Financial Matters

Fiscal year 2022 (starting July 1, 2021) marks a new era for ministry shares. For most of its history, the denomination set a per-member or per-family ministry share amount that each congregation was asked to send to support the ministries we have covenanted to do together. This year, churches and classes (regional groups of churches) were invited to pledge an amount to support these shared ministries and the budget was built on that amount. (See also “Pledge-based Budget Sees Income Down, Allocations Change.”)

Financial information, including the 2021-2022 Salary Structure and ministers’ pension assessment for churches, can be found on pp 14-18 in the Supplement. The recommendations for financial items are found starting on page 20, recommendations I, J, K, and L.

In the Supplement, Appendix C contains the summary of denominational investments. On pp. 88-119 of the Agenda, you’ll find this year’s balance sheets. Those, along with last year’s, will be received by Synod 2022.

You did it! You made it through the Council of Delegates report, which jumps us all the way to p. 121.

Reports of Agencies and Synod Committees

Our Shared Ministries (pp. 121-237)

This is the section where you can read about our shared ministries—the agencies and educational institutions that we all support. The reports are grouped around the themes of the five callings we share: faith formation, servant leadership, global mission, mercy and justice, and gospel proclamation and worship. You can find links to the web pages of all the ministries at crcna.org.

Each month the print issue of The Banner contains eight pages that share stories of these ministries (and they’re collected on thebanner.org/our-shared-ministry). CRC Communications shares even more stories here.

Regular synod watchers can be tempted to skip over this in the Agenda. Much of it is standard fare, reporting the names of board members and officers, and so forth. These reports are generally received for information. But if you flip through the pages without reading them, you’ll miss out on learning what the people in these ministries are doing to further the kingdom of God on our behalf.

While this is valuable reading every year, it is especially important this year to learn how these ministries have adapted to adjust to COVID-19 restrictions on their work. In many cases, the adaptations have furthered their work in other ways.

At a normal synod, advisory committees would discuss each of these ministries in depth. In the broad assembly the reports would be received for information, and then all the delegates would pray for those who do the work of those ministries.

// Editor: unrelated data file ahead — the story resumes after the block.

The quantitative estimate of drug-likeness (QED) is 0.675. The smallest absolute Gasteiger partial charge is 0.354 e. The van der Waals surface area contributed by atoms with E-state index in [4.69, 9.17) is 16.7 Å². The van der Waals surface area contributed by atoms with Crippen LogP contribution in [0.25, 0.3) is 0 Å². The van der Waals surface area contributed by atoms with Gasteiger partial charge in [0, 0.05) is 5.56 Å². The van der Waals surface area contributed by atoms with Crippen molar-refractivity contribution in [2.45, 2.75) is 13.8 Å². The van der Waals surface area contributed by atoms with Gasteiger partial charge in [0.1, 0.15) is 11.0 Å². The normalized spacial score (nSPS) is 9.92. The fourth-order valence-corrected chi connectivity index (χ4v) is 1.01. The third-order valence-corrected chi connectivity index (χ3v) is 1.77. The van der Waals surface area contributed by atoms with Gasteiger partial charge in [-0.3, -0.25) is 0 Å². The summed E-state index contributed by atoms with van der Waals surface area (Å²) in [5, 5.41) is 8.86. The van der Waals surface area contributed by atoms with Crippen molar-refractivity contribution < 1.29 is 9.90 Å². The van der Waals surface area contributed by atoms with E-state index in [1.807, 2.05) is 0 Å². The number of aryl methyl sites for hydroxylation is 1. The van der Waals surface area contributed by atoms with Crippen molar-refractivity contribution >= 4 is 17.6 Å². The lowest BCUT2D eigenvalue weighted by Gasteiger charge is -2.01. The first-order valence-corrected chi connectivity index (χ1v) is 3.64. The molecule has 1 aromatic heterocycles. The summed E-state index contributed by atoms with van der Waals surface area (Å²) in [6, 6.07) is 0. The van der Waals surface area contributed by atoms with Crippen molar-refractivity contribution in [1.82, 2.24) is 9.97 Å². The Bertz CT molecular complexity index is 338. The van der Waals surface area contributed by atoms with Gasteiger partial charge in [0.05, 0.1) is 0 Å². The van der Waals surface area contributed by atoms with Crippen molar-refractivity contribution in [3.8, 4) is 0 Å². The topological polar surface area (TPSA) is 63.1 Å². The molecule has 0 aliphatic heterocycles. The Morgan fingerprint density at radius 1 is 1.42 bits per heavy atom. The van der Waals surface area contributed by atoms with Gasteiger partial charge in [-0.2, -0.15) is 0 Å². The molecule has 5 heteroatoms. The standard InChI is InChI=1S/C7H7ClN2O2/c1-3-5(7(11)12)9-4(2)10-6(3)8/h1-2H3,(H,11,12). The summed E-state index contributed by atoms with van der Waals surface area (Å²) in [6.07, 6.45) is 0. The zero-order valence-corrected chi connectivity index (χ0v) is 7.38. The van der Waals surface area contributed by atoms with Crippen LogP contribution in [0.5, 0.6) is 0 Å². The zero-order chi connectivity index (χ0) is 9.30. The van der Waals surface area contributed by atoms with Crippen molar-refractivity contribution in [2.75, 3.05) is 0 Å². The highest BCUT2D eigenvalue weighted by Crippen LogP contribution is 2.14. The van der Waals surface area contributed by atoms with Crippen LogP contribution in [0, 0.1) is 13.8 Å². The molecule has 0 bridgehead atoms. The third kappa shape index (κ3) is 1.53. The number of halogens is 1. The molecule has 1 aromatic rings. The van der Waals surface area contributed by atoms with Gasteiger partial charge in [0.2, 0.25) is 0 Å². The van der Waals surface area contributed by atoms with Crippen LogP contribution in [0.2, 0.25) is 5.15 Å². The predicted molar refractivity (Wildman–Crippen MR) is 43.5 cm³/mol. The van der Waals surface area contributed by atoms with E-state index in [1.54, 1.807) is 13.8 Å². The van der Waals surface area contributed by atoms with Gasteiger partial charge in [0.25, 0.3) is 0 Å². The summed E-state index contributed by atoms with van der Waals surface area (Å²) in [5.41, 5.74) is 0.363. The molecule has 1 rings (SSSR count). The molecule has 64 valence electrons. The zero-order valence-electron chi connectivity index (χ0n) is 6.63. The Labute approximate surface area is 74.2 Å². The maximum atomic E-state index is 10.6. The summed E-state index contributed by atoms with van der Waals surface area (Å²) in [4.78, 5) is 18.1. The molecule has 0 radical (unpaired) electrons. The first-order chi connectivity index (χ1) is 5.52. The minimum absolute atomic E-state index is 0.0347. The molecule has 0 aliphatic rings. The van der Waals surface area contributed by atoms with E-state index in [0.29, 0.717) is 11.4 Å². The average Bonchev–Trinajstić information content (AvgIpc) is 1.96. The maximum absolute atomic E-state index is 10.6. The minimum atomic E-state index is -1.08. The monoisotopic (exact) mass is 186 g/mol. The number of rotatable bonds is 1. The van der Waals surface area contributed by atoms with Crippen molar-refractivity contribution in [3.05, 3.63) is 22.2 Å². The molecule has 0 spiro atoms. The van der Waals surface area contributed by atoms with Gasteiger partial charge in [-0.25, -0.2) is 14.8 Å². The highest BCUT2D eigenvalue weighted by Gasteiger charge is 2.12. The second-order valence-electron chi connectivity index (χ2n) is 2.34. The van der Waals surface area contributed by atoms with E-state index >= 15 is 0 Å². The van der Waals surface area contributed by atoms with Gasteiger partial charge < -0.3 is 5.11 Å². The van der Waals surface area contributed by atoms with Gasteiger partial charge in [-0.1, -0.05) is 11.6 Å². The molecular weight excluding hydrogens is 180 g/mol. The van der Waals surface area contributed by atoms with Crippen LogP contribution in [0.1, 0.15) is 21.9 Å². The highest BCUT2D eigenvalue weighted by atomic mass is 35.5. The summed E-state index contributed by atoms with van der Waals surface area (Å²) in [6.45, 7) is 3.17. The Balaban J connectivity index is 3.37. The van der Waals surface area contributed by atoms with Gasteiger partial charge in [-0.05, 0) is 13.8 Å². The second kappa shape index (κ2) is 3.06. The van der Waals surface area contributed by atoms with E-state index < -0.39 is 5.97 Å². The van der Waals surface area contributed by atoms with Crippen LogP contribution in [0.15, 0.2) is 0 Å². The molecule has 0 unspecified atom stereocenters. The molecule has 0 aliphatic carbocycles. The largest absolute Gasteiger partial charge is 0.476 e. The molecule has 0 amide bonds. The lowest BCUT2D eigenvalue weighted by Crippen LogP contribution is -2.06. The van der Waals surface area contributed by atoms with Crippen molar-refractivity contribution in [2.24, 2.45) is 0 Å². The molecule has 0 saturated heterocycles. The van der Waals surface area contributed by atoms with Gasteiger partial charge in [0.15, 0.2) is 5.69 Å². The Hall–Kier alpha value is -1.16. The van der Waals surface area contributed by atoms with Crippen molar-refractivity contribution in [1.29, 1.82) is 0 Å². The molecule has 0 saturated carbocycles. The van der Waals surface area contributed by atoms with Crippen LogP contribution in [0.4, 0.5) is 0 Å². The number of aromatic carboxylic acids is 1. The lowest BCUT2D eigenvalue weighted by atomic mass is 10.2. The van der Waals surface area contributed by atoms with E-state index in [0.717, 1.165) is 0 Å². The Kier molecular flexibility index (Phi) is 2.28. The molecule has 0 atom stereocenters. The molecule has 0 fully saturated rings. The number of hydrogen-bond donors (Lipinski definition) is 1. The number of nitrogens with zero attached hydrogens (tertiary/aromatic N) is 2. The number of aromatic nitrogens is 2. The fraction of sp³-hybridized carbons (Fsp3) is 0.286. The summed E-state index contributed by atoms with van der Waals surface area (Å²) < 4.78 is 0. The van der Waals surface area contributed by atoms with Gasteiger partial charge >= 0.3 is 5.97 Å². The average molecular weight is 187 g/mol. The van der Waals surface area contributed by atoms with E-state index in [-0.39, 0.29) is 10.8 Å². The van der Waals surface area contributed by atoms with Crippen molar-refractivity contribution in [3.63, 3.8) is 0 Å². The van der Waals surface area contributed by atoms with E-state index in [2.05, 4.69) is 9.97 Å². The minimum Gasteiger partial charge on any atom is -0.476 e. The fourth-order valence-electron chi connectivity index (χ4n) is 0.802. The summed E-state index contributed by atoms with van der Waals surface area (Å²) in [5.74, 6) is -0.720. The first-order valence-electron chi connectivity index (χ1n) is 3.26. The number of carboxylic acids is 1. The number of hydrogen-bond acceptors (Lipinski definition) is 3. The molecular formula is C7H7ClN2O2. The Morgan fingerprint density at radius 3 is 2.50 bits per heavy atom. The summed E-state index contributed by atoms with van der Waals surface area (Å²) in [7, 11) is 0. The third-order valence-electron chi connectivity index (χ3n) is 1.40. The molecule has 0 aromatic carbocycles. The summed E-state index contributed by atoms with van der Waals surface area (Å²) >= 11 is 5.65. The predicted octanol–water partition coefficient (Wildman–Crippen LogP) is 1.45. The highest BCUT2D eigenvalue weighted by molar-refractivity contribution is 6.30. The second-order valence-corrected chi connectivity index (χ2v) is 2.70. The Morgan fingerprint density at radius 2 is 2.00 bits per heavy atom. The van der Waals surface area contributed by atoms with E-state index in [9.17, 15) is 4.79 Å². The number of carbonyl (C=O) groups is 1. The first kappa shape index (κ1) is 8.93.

We invite you to choose a ministry or two for each of the seven days that Synod 2021 would have met (June 11-17) and spend some time in prayer for them. 

Reports of Standing Committees

There are three standing committees of synod: Candidacy, Ecumenical and Interfaith Relations Committee and the Historical Committee. Other than appointments of committee members and presentation of candidates for the ministry, the material from these standing committees will be deferred to Synod 2022.

Candidacy Committee (pp. 241-245)

The Candidacy Committee is the gatekeeper of entry into ordained ministry in the Christian Reformed Church. Whether a prospective pastor comes from Calvin Theological Seminary, another seminary, another denomination, or is entering ministry as a commissioned pastor, the requirements and expectations are kept consistent through the work of the committee, with the approval of synod.

The committee brought recommendations to Synod 2020 regarding the Ecclesiastical Program for Ministerial Candidacy, designed for potential candidates who earn their M.Div. degree at an institution other than Calvin Theological Seminary. A task force made several recommendations in its report found on pp. 240-246 of Synod 2020’s agenda.

When Synod 2020 was canceled and the report was deferred, the committee deemed it wise to proceed with the proposals because the concerns addressed are significant. Its report for Synod 2021 gives an update on its progress.

Presentation of Candidates - You’re Invited!

The presentation of the candidates for ministry is a highlight of each annual synod. A liturgy bathed in prayer sends men and women forth to embark on their career in ministry. This year, the presentation of 2021 candidates will be livestreamed on June 16, at 1:30 pm (EST). We invite you to tune in for this wonderful occasion.

In 2021, the committee is presenting 31 new candidates. There are also 29 candidates from 2020 still waiting for a call.

Ecumenical and Interfaith Relations Committee (pp. 246-251)

The annual report from this committee reminds us that the CRCNA is just a small part of the church worldwide. While there are no new recommendations other than nominations to the committee, this is the place to go for an update on all the many ecumenical organizations and Reformed denominations with whom we have relationships.

Historical Committee (pp. 252-261)

The Historical Committee does just what its name indicates. It keeps track of our history as a denomination, maintaining archives that are invaluable when a church or ministry is celebrating an anniversary and is looking for materials. I especially enjoy browsing the list of anniversaries of ordinations of ministers, and the list of churches celebrating special anniversaries, starting on page 258.